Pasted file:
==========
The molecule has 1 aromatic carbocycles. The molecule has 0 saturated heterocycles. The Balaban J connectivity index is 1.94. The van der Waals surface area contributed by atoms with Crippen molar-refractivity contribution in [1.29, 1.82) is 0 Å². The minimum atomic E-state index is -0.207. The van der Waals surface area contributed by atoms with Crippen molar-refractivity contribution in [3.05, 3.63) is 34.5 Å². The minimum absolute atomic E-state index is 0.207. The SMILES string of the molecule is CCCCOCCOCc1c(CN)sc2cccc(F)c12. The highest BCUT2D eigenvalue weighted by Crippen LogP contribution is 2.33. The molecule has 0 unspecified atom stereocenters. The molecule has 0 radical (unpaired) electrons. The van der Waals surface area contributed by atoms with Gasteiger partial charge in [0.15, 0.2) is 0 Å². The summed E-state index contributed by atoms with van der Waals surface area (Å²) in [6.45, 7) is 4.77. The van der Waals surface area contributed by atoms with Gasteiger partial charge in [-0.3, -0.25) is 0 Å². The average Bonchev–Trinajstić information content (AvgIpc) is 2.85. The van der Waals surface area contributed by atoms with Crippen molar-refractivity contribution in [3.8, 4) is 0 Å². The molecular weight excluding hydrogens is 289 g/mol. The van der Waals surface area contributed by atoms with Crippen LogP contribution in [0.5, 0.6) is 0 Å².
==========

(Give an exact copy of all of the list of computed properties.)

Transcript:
The molecule has 1 aromatic carbocycles. The molecule has 0 saturated heterocycles. The Balaban J connectivity index is 1.94. The van der Waals surface area contributed by atoms with Crippen molar-refractivity contribution in [1.29, 1.82) is 0 Å². The minimum atomic E-state index is -0.207. The van der Waals surface area contributed by atoms with Crippen molar-refractivity contribution in [3.05, 3.63) is 34.5 Å². The minimum absolute atomic E-state index is 0.207. The SMILES string of the molecule is CCCCOCCOCc1c(CN)sc2cccc(F)c12. The highest BCUT2D eigenvalue weighted by Crippen LogP contribution is 2.33. The molecule has 0 unspecified atom stereocenters. The molecule has 0 radical (unpaired) electrons. The van der Waals surface area contributed by atoms with Gasteiger partial charge in [0.15, 0.2) is 0 Å². The summed E-state index contributed by atoms with van der Waals surface area (Å²) in [6.45, 7) is 4.77. The van der Waals surface area contributed by atoms with Gasteiger partial charge in [-0.3, -0.25) is 0 Å². The average Bonchev–Trinajstić information content (AvgIpc) is 2.85. The van der Waals surface area contributed by atoms with Crippen molar-refractivity contribution in [3.8, 4) is 0 Å². The molecular weight excluding hydrogens is 289 g/mol. The van der Waals surface area contributed by atoms with Crippen LogP contribution in [0.5, 0.6) is 0 Å².